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Old 22nd March 2009, 01:00 AM   #110
lazarus1907
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Join Date: Nov 2008
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Lozano's and Campillo's approaches are not necessarily incompatible or mutually exclusive. Lozano's approach is a syntactic based one, outlining the general patterns observed depending on the sytactic function of the subordinate clause, which can potentially be in subjunctive. Campillo's approach is an operational one, and it focuses on understanding why the subjunctive is triggered in any case.

The first approach covers a lot of ground, but it gives a different rule for every structure, and in many cases, just a recipe of usage with no justification. I have entire books that use this approach, and as more complex structures and situations arise, the number of rules increase dangerously. For example, I have a 400 pages book only on the subjunctive with adverbial clauses (there are other books on noun and adjective clauses), and it would take time just to count how many rules they come up with in the whole book. To make things worse, it is not that difficult to conceive with a twisted example where this huge amount of disconnected rules doesn't apply.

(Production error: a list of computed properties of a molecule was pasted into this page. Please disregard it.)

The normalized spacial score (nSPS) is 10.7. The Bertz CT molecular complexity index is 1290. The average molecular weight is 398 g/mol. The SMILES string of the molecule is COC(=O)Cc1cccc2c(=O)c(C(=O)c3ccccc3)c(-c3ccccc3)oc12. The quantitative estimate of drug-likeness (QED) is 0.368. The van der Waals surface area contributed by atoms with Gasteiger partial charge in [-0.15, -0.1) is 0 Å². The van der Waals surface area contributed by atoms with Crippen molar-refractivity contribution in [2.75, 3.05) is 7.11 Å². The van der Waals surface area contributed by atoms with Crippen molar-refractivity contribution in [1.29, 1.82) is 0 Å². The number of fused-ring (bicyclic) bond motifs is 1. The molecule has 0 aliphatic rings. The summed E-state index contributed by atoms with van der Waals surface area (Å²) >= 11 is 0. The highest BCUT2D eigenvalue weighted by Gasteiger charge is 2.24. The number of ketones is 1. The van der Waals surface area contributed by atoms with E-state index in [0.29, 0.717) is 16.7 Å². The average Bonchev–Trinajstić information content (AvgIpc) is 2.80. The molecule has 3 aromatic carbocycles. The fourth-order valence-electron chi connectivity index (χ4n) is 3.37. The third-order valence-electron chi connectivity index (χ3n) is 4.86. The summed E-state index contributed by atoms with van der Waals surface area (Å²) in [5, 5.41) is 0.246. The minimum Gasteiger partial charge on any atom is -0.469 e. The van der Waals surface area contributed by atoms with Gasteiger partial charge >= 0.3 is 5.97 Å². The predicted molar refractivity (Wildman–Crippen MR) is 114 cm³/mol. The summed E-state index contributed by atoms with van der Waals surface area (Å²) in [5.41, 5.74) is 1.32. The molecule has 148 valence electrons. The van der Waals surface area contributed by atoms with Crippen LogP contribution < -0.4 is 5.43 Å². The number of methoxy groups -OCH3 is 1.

Here is where Campillo's approach is useful, because no sentence seems to escape its logic (except in a couple of archaic fossilized structures), and all apparent exceptions make perfect sense. The syntactic based approach is actually a convenient way of reviewing and practicing all (or most) typical structures to actually put Campillo's declaration principle to good use, because we can make sense of each usage in every structure as we explore them while we practice. The declaration rule provides the logic, and the syntactic approach provides a structured approach to illustrate the rule working.

My advice: use the pragmatic and structured approach used by Lozano's materials, and make sense out of each case using Campillo's.
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